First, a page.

be modulated by this ultimate idea, and all her creations should
    be given as offerings to the supreme spirit of perfection.

    There is a remarkable saying in the Upanishads: _I think not that
    I know him well, or that I know him, or even that I know him not._
    [Footnote: Naham manye suvedeti no na vedeti vedacha.]

    By the process of knowledge we can never know the infinite being.
    But if he is altogether beyond our reach, then he is absolutely
    nothing to us. The truth is that we know him not, yet we know
    him.

    This has been explained in another saying of the Upanishads:
    _From Brahma words come back baffled, as well as the mind, but he
    who knows him by the joy of him is free from all fears._
    [Footnote: Yato vacho nivartante aprapya manasa saha anandam
    brahmano vidvan na vibheti kutacchana.]

    Knowledge is partial, because our intellect is an instrument, it
    is only a part of us, it can give us information about things
    which can be divided and analysed, and whose properties can be
    classified part by part. But Brahma is perfect, and knowledge
    which is partial can never be a knowledge of him.

    But he can be known by joy, by love. For joy is knowledge in its
    completeness, it is knowing by our whole being. Intellect sets
    us apart from the things to be known, but love knows its object
    by fusion. Such knowledge is immediate and admits no doubt. It
    is the same as knowing our own selves, only more so.

    Therefore, as the Upanishads say, mind can never know Brahma,
    words can never describe him; he can only be known by our soul,
    by her joy in him, by her love. Or, in other words, we can only
    come into relation with him by union--union of our whole being.
    We must be one with our Father, we must be perfect as he is.

    But how can that be? There can be no grade in infinite
    perfection. We cannot grow more and more into Brahma. He is the
    absolute one, and there can be no more or less in him.

    Indeed, the realisation of the _paramatman_, the supreme soul,
    within our _antaratman_, our inner individual soul, is in a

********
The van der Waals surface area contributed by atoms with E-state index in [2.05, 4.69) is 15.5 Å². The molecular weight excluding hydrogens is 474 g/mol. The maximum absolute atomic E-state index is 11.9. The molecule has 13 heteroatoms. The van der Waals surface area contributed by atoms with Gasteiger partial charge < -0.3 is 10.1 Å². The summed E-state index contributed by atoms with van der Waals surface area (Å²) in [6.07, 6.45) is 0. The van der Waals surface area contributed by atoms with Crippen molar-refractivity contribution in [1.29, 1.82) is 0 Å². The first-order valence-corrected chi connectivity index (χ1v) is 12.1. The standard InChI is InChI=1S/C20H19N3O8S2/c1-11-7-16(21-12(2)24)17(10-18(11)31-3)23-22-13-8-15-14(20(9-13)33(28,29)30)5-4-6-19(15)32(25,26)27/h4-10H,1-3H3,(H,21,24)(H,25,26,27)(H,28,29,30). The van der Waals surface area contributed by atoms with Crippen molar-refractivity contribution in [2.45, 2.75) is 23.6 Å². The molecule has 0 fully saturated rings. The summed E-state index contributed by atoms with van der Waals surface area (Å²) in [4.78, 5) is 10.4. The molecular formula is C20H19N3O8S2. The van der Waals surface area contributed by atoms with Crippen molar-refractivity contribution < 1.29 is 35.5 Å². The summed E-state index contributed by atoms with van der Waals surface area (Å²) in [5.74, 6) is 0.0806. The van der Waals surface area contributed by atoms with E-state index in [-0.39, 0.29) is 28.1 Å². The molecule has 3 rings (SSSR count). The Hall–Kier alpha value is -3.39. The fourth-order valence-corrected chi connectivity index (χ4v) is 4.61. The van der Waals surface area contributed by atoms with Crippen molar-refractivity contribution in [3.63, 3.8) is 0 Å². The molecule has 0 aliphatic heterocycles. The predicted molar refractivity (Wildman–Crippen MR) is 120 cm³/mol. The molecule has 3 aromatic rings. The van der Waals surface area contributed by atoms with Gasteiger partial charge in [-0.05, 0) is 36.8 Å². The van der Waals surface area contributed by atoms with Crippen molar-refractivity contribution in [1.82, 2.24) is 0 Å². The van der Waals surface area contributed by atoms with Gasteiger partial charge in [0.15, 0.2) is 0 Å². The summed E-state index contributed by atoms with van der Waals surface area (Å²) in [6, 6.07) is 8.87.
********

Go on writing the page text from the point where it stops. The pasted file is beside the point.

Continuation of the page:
state of absolute completion. We cannot think of it as non-
    existent and depending on our limited powers for its gradual
    construction. If our relation with the divine were all a thing
    of our own making, how should we rely on it as true, and how
    should it lend us support?

    Yes, we must know that within us we have that where space and
    time cease to rule and where the links of evolution are merged in
    unity. In that everlasting abode of the _ataman_, the soul, the
    revelation of the _paramatman_, the supreme soul, is already
    complete. Therefore the Upanishads say: _He who knows Brahman,
    the true, the all-conscious, and the infinite as hidden in the
    depths of the soul, which is the supreme sky (the inner sky of
    consciousness), enjoys all objects of desire in union with the
    all-knowing Brahman._ [Footnote: Satyam jnanam anantam brahma yo
    veda nihitam guhayam paramo vyoman so'cnute sarvan kaman saha
    brahmana vipaschite.]

    The union is already accomplished. The _paramatman_, the supreme
    soul, has himself chosen this soul of ours as his bride and the
    marriage has been completed. The solemn _mantram_ has been
    uttered: _Let thy heart be even as my heart is._ [Footnote:
    Yadetat hridayam mama tadastu hridayan tava.] There is no room
    in this marriage for evolution to act the part of the master of
    ceremonies. The _eshah_, who cannot otherwise be described than
    as _This_, the nameless immediate presence, is ever here in our
    innermost being. "This _eshah_, or _This_, is the supreme end of
    the other this"; [Footnote: Eshasya parama gatih] "this _This_ is
    the supreme treasure of the other this"; [Footnote: Eshasya parama
    sampat.] "this _This_ is the supreme dwelling of the other this";
    [Footnote: Eshasya paramo lokah] "this _This_ is the supreme joy
    of the other this." [Footnote: Eshasya parama anandah] Because
    the marriage of supreme love has been accomplished in timeless
    time. And now goes on the endless _lila_, the play of love. He
    who has been gained in eternity is now being pursued in time and